Laser-welding ‘robotic snake’ brings fusion power closer to reality
Image credit: Dreamstime
A laser-welding ‘robotic snake’ that can operate inside the pipework of fusion energy powerplants has been developed by the UK Atomic Energy Authority (UKAEA).
The £2.7m project has taken seven years to develop as part of EUROfusion’s flagship DEMO programme, which is expected to be the successor to ITER – the experimental fusion reactor currently under construction in France.
The snake will be deployed and operated remotely inside a hazardous environment without being touched by humans. It can also work effectively in pipes packed together, with little space for access.
Tristan Tremethick, lead mechanical design engineer, UKAEA, said: “In fusion machines, pipework has to be connected and disconnected remotely because of the hazardous environment.
“Pipework in DEMO is extra challenging because of the limited working space. We’ve been looking at different ways of tackling this and I’m delighted our new snake has passed its first set of trials.
“The bespoke laser welding tool takes a novel approach and operates inside of the pipework to make best use of the cramped space available.”
The project also involved creating an ultrasonic sensor system to move the snake up and down the pipe to identify each precise working location. A separate launch system gets it inside the pipework remotely.
“Ultrasonic sensors enable the snake to find the correct position, where it then clamps to the pipe and performs the weld from the inside. After the weld, the tool retracts and is removed from the pipe where it can be redeployed,” Tremethick added:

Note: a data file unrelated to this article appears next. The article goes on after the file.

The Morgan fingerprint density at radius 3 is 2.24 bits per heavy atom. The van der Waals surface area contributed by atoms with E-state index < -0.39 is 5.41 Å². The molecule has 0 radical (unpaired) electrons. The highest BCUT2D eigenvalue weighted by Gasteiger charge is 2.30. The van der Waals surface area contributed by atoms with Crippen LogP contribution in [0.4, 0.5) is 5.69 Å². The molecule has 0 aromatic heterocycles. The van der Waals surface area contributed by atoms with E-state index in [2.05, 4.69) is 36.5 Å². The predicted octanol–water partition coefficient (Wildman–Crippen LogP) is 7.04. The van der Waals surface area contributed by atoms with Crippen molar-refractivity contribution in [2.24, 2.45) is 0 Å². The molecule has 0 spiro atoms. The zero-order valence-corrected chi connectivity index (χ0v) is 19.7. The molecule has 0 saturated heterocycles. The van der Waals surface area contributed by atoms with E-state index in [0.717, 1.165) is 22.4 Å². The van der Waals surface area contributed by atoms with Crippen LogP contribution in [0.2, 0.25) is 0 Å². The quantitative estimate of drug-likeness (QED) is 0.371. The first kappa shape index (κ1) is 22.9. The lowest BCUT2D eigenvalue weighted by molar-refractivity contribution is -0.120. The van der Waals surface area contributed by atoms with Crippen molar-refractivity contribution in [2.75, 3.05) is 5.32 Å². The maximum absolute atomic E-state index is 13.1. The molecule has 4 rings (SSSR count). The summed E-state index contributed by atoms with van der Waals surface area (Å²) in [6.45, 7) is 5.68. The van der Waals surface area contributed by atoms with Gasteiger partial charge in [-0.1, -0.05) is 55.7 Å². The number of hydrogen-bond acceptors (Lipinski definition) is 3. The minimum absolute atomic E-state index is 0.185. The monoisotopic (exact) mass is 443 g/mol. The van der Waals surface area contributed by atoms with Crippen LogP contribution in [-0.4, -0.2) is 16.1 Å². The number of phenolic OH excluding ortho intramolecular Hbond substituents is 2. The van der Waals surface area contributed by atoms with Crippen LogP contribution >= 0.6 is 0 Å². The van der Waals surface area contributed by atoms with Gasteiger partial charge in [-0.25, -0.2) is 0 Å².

“Robots are a key part of our mission to deliver low carbon fusion energy, and we need to become skilled in controlling machines like this one remotely. That’s because they will be used to maintain fusion energy power plants. We won’t be able to send people in, robots will keep them running – it’s the future.”
A laser cutting tool operating on the same principles as the snake has also been developed and both can potentially be used for other industry applications.
In February, a “milestone” fusion energy experiment was completed that demonstrated the technologies potential as a safe and sustainable low-carbon energy source.
It saw fifty-nine megajoules of fusion energy being generated sustainably for five seconds in the Joint European Torus (JET) tokamak machine.
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